Markel: Why Berkshire Hathaway Invested In This Insurance Company (MKL)

Markel: Why Berkshire Hathaway Invested In This Insurance Company

Markel Corporation strives to be like a mini Berkshire Hathaway with its insurance, investments, and venture companies.

If you like Warren Buffett, Charlie Munger, and Berkshire Hathaway, you may have wondered if there are any other companies out there like Berkshire given its enormous success. One such company may be Markel Corporation with ticker MKL on the NYSE.

In learning more about Markel which is a Fortune 500 company, I’m endeavoring to see if they could be within my circle of competence so that I may wish to really invest in them. So I’m just sharing what I’ve learned over the last month so far.

Markel is a leading specialty insurer with 3 insurance divisions and 1 reinsurance division. They also have at least 19 Markel Venture companies that they either own entirely or have a substantial stake in.

Coincidentally, Markel was founded by Samuel Markel in 1930, the same year that Warren Buffett was born! It was originally in Norfolk, VA then relocated to its current headquarters of Richmond, VA.

Markel has similar cultural values to Berkshire Hathaway in that they invest in high quality businesses and are invested for the long term. Maybe this is part of why Berkshire invested $620 million into Markel in Q1 2022.

One of the reasons why Berkshire invested in Markel is likely because of this shared “value investing” culture and because Markel may have complementary insurance operations that are similar to Alleghany Corporation, which also specializes in insurance and reinsurance. Berkshire agreed to buy Alleghany (ticker Y) for $11.6 billion.

They have a creed which reflects the principles and values of their founder called The Markel Style. Some of it includes how Markel is committed to success, a zealous pursuit of excellence, and helping people reach their personal potential. They strive to have winning results for all stakeholders involved.

I became more acquainted with Markel at the Omaha Brunch they hosted on May 1, 2022. Then I went to Markel’s Shareholders Meeting on May 11, 2022 and enjoyed learning from many value investors and meeting Tom Gayner again.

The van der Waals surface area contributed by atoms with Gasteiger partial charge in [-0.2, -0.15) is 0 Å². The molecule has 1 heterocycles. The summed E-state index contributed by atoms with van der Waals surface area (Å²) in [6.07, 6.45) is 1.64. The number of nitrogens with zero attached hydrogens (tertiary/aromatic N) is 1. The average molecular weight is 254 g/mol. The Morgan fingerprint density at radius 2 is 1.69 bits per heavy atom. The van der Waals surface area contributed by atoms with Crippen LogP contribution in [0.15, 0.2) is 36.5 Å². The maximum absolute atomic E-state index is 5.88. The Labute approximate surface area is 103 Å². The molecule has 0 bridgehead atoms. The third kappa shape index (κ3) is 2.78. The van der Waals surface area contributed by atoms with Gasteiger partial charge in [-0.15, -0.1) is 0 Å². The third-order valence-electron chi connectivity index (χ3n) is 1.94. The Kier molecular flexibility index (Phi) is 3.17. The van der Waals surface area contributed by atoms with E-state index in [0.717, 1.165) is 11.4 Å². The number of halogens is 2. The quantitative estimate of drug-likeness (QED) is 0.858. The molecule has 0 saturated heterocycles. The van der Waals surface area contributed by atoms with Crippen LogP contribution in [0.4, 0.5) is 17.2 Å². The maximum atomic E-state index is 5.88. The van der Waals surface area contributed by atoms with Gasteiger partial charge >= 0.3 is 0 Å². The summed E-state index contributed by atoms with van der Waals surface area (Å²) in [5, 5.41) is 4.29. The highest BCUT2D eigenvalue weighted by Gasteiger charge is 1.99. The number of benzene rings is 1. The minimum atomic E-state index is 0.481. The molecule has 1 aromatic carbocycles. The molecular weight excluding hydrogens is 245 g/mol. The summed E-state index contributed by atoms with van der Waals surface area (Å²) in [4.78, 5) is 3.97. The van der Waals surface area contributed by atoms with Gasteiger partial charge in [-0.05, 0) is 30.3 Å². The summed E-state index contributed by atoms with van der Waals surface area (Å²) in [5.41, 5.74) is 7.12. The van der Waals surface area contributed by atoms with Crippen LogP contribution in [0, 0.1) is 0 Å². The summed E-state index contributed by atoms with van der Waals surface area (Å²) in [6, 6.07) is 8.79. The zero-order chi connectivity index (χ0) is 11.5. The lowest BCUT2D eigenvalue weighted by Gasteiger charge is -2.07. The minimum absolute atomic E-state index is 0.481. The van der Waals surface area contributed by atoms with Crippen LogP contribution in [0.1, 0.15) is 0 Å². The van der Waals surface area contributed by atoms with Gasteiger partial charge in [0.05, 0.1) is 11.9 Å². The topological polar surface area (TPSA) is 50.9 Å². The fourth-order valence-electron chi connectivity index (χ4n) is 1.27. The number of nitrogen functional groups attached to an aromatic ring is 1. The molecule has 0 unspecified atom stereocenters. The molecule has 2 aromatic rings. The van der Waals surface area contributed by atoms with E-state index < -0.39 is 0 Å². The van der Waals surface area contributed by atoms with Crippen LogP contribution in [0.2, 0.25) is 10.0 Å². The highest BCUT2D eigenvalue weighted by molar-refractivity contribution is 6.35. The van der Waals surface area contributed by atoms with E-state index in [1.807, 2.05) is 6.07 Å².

Tom Gayner, currently a Co-CEO and Chief Investment Officer who is set to become the sole CEO in 2023, has an amazing investment track record. Between 1990-2020, Tom Gayner has had annual compounded returns of 14.4% compared to the S&P 500 at 9.2% per year over 30 years. That is no easy feat.

oTo put his incredible investment performance in perspective, Tom Gayner’s investment performance ranks above Sequoia’s, Seth Klarman’s, Mohnish Pabrai’s, and Guy Spier’s performance according to an Enrico La Quatra chart on Twitter.

However, as well as Markel has performed in the 36 years since going public in 1986, their stock has underperformed compared to the S&P 500 between 2014-2021. MKL returned 11.5% per year on average for a cumulative 80% return while the S&P 500 returned 15% per year or 105% cumulative return over 7 years.

In spite of that, I suspect Berkshire bought into Markel heavily between March 8 through March 24 because the stock price went from around $1200 to $1500 per share in only 16 days. Berkshire may have averaged $1350 per share.

At the time of recording, Markel’s stock was trading at $1400 and had a market cap of $19 billion.

While this may have been the first time that Berkshire bought Markel, Markel has been invested in both BRK-A and BRK-B for a while at having $1.1 billion worth of Berkshire. Markel’s equity portfolio had a market value of $8.4B as of Q1 2022.

Among Markel’s 128 equity positions, they are highly concentrated at 44% in the top 10: Berkshire Hathaway, Brookfield Asset Management, Google, Amazon, Deere, Home Depot, Diageo, Disney, Visa, and Apple.

At the 2022 Shareholders Meeting, Tom Gayner offered a simple math formula to arrive at a suggested value of Markel. Using Q1 2022 figures, we take the total investments of $23B, subtract the long term debt of $4.4B, then divide by the shares outstanding of 13.57M to arrive at $1372 per share suggested value.

I’m not sure if I should include the cash in the total investments, but if we add the $3.9B in cash and equivalents to the total investments and divide it out, we get $1659 per share suggested value.

So Markel could be exactly valued at its intrinsic value or may have some room to go.

Some fun compounding math that Tom Gayner included in the 2021 shareholder letter is if the stock price compounds from $1234 per share on 12/31/21 by 13.5638% for 12 years, the future stock price could become $5678 per share. Get it? The sequence is 1234-5678 for some fun little math there.

I also like to check if there’s any insider buying, and Tom Gayner has picked up a few shares between November 2021 and May 2022 at prices ranging between $1250-$1300 per share so maybe he thinks those are good prices to pay.

Among Markel’s 19 venture companies listed on the website, most are in either housing/real estate or heavy industry with a few more diverse kinds of businesses in retail, food, and consulting, to name a few.

Do you have any insights about Markel? Let me know in the video comments or hit me up in one of my social media accounts! I’d love to hear from you.

If you’re interested in learning how to take control of your finances and start becoming an investor like Warren Buffett, check out my free PDF guide.

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